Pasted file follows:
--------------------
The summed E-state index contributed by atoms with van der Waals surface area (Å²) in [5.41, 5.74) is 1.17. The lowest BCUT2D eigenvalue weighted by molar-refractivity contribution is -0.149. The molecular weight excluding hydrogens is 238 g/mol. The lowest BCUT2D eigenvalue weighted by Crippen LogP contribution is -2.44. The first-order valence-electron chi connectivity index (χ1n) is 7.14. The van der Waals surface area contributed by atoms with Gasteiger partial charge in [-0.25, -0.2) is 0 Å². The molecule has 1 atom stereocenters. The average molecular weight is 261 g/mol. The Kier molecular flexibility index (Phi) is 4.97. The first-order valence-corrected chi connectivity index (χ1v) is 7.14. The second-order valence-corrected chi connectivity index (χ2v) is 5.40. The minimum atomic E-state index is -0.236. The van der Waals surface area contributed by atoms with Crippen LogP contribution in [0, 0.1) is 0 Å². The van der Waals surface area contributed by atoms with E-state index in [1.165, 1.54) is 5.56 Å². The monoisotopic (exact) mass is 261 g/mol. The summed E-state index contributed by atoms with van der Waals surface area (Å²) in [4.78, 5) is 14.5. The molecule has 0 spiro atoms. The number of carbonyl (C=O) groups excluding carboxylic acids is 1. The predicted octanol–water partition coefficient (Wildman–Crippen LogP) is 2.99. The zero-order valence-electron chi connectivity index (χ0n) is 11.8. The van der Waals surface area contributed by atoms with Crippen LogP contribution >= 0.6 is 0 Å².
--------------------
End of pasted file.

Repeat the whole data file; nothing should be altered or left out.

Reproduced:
The summed E-state index contributed by atoms with van der Waals surface area (Å²) in [5.41, 5.74) is 1.17. The lowest BCUT2D eigenvalue weighted by molar-refractivity contribution is -0.149. The molecular weight excluding hydrogens is 238 g/mol. The lowest BCUT2D eigenvalue weighted by Crippen LogP contribution is -2.44. The first-order valence-electron chi connectivity index (χ1n) is 7.14. The van der Waals surface area contributed by atoms with Gasteiger partial charge in [-0.25, -0.2) is 0 Å². The molecule has 1 atom stereocenters. The average molecular weight is 261 g/mol. The Kier molecular flexibility index (Phi) is 4.97. The first-order valence-corrected chi connectivity index (χ1v) is 7.14. The second-order valence-corrected chi connectivity index (χ2v) is 5.40. The minimum atomic E-state index is -0.236. The van der Waals surface area contributed by atoms with Crippen LogP contribution in [0, 0.1) is 0 Å². The van der Waals surface area contributed by atoms with E-state index in [1.165, 1.54) is 5.56 Å². The monoisotopic (exact) mass is 261 g/mol. The summed E-state index contributed by atoms with van der Waals surface area (Å²) in [4.78, 5) is 14.5. The molecule has 0 spiro atoms. The number of carbonyl (C=O) groups excluding carboxylic acids is 1. The predicted octanol–water partition coefficient (Wildman–Crippen LogP) is 2.99. The zero-order valence-electron chi connectivity index (χ0n) is 11.8. The van der Waals surface area contributed by atoms with Crippen LogP contribution >= 0.6 is 0 Å².